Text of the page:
@Scrbblchick -- Yeah, I don't get why people don't think of the South as being tornado-prone. Maybe it's because our severe weather season, which is late March through early May, doesn't coincide with the Midwest season, which is more late April to the end of June. We get warmer sooner, so our severe weather season starts earlier. And we have two -- one in the spring and one in the fall. They're not as common in the fall, but we have them.

About 10 years ago, there was a big tornado that hit Tuscaloosa, Alabama in mid-December. A co-worker of mine lost her sister in that storm.

Scrbblchick
Post 7

And then, there's Dixie Alley. That's the tornado-prone swath of Southeastern states. It includes Arkansas, Tennessee, Mississippi, Louisiana, Alabama and Georgia. There have been two super outbreaks affecting each of these states: one in 1974 and the other in 2011. Both took hundreds of lives, and did millions of dollars of damage to property.

On April 27, 2011, in the 13 or so counties that comprise the Tennessee Valley of North Alabama, over 90 tornado warnings were issued over about 18 hours, and every single county in the area had multiple warnings that day. These were intense, long-track tornadoes, with about 10 of EF4 intensity and above.

CarrotIsland
Post 5

@cellmania: The Tri-State Tornado was truly a horrific event. The twister was moving at speeds of over 70 mph and wind speeds between 250 and 300 mph. For most areas, there was absolutely no warning of the approaching storm until it was already there.

The tornado had a 219 mile long path of destruction and, in some places, was a mile wide. It lasted for three hours. A school in West Frankfort, IL was completely leveled. The neighboring town of Parrish was 90% destroyed.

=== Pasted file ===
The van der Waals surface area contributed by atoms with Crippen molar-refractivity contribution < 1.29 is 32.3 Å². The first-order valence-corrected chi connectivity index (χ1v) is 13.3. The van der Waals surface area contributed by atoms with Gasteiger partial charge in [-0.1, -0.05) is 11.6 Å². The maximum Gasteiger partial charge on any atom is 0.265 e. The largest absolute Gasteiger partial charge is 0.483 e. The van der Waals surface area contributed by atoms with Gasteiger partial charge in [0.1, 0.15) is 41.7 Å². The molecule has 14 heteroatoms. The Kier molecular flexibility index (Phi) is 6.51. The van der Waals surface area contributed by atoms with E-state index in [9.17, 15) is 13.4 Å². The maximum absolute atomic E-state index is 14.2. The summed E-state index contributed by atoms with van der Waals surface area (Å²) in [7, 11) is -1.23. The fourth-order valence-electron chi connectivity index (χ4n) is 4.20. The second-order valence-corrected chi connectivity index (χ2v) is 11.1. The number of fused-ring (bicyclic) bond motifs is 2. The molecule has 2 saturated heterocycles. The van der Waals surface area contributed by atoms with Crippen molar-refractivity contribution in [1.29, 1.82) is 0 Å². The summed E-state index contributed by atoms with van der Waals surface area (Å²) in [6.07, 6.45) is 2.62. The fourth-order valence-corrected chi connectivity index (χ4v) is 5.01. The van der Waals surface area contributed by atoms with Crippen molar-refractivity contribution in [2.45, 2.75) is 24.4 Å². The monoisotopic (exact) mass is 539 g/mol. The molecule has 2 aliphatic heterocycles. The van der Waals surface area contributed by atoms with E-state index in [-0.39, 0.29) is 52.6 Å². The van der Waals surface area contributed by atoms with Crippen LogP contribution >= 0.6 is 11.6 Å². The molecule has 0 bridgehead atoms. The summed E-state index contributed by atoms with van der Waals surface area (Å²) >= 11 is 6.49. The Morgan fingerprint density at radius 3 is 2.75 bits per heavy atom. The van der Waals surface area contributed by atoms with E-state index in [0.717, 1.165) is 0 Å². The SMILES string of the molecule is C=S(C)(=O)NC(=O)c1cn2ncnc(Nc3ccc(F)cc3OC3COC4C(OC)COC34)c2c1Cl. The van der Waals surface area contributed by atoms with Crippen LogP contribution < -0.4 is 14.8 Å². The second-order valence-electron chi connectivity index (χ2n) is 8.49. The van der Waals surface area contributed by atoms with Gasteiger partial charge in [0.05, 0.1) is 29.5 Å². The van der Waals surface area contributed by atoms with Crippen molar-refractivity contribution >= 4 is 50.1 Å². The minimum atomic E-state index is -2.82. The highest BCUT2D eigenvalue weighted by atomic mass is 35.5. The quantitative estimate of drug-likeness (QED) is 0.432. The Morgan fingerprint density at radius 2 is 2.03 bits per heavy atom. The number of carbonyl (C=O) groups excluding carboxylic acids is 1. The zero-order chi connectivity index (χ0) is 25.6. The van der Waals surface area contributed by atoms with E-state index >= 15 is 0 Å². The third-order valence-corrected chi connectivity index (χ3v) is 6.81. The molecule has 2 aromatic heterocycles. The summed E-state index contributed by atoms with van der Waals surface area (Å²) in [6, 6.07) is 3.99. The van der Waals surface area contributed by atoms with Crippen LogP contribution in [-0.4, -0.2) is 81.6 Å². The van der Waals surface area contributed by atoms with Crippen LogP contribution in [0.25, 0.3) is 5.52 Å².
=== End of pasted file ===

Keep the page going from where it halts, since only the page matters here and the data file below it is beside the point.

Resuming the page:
As stated, there were hundreds of people killed. There were 2,000 more that were injured. 15,000 homes were completely destroyed. No storm to this day has matched the devastation that was left by the Tri-State Tornado.

chrisinbama
Post 4

@cellmania: By far, the worst tornado event that the United States has ever experienced was on March 18, 1925. This was the day of the Tri-State Tornado. It is the deadliest tornado ever recorded in the history of America.

This F5 twister raced through Missouri, Indiana, and Illinois leaving a wretched path of destruction and doom. 695 people lost their lives. There was 17 million dollars in property damage. In 1925, that was an unthinkable amount of money. Whole towns were completely wiped off the map.

CellMania
Post 3

What is considered to be the worst tornado that the United States has seen?

BrickBack
Post 2

Tornado Alley is located between the Rocky Mountains and the Appalachian Mountains. Within this area, Texas has the most storms followed by Kansas and then Oklahoma.

One of the Tornado Alley facts is that this geographic area is called Tornado Alley because 90% of the tornadoes that hit the United States fall in this area.

Many believe that the reason why this area sees so many tornadoes has to do with the Canadian frigid air colliding with the moist tropical air of the Gulf of Mexico. This causes an unstable atmosphere that result in severe thunderstorms which is a precursor to tornados forming.